Well, as you can imagine. This makes my wife quite upset. More snow means more headaches.
And she happens to be off from work that day, which makes the situation even more repulsive to her.
When we retire--or whatever we will do when we are in our 60s--she wants us to move to Florida. When we go down there on vacation, moving to that state looks more and more like it might be something that we would do.
But one problem with this: weather patterns are changing.
In December, Tampa saw its first frost and snowflakes in decades. All of Florida has generally had a cooler winter.
By the time we might move there, in the 2020s, we might have to dig ourselves out down there too.
Maybe Hawaii would be a better retirement destination?
Posted by Larry at 4:01 AM
Friday, February 5, 2010
Just the other day, an anniversary passed pretty much without a whimper.
It passed me by too.
It was “the day that the music died,” when the 51st anniversary of the terrible plan crash that took three of the music world’s biggest stars from us—Buddy Holly, Ritchie Valens, and the Big Bopper.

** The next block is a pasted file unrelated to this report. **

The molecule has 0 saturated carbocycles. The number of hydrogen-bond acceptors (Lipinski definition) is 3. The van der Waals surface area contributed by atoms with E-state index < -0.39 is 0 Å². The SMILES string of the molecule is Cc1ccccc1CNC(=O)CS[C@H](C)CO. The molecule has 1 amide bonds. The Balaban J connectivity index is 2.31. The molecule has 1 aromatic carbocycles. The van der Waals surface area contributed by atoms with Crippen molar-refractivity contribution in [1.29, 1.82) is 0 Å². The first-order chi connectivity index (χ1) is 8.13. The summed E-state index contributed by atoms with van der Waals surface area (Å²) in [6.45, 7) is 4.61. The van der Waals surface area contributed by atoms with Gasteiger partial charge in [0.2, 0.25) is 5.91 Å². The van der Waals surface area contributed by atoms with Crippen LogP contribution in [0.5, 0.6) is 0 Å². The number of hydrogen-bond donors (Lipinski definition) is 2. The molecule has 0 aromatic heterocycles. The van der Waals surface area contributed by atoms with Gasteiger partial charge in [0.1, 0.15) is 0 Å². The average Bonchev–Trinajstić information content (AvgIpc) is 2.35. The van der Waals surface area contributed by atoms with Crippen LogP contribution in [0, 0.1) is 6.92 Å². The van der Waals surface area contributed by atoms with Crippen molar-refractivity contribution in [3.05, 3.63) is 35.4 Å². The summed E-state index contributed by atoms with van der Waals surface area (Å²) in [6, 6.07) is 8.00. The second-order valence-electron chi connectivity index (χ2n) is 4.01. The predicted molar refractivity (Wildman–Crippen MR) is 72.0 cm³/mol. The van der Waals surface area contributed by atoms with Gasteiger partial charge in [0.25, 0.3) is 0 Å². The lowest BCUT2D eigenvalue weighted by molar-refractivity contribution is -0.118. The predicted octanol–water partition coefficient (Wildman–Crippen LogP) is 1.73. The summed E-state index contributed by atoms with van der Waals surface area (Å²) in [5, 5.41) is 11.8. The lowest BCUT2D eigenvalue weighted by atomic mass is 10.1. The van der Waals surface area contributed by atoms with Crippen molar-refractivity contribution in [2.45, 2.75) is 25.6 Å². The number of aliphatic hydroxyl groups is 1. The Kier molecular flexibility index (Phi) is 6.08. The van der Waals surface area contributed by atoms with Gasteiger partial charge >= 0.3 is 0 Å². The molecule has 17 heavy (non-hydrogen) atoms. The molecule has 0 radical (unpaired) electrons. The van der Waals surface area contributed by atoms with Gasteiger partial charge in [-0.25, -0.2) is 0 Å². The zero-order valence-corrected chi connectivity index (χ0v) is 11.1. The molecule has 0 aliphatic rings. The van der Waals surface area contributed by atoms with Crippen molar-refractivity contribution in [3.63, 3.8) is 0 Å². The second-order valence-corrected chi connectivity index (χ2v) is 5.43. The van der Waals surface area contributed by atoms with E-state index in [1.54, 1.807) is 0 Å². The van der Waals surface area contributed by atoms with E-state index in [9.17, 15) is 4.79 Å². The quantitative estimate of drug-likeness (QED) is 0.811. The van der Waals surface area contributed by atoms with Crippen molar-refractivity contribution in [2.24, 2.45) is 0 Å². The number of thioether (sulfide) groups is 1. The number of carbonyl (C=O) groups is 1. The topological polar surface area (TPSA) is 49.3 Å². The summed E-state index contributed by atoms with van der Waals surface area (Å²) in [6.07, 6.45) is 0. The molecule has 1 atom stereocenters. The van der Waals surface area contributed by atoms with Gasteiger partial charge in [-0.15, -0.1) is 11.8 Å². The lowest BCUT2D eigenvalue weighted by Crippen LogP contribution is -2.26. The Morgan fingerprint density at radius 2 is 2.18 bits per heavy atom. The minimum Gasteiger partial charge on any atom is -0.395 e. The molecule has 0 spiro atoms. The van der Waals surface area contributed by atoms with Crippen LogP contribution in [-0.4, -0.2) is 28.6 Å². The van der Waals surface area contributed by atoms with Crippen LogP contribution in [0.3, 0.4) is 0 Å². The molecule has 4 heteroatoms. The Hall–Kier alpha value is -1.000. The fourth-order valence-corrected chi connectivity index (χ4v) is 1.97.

The incident was immortalized forever in Don McLean’s song “American Pie,” and for some, it signaled the end of the innocence associated with the 1950s.
I was a little younger than two years old when this incident happened, so I really don’t have any recollection of it at all, except when I later heard about it as I became enamored with rock ‘n roll.
But to some, it is as profound an incident as when President Kennedy was assassinated a few years later.
During their few years entertaining us, Holly, Valens and the Big Bopper—Jiles Perry “J.P.” Richardson—left a huge body of work that, all these years later, has found its way to the newest, high-tech mediums.
The music is out there, one only has to look for it.
Films have been made about the crash, and about Holly and Valens. A film about the Big Bopper was in the works, but I haven’t heard much about it recently.
How does “the day the music died” relate to today’s world?
I don’t rightfully have the answer to that question. I doubt too many kids know about the incident or the people that perished. I doubt that many kids questioned anyone when they heard Madonna’s horrid remake of “American Pie” a few years back.
But the incident—and the song—still have their place in today’s world.
Life is a precious thing, thrown away by people who don't realize this (see Leif Garrett and Gary Coleman rants). The principles involved have grown bigger as our memories of them, as they were, have continued to grow through the latest media.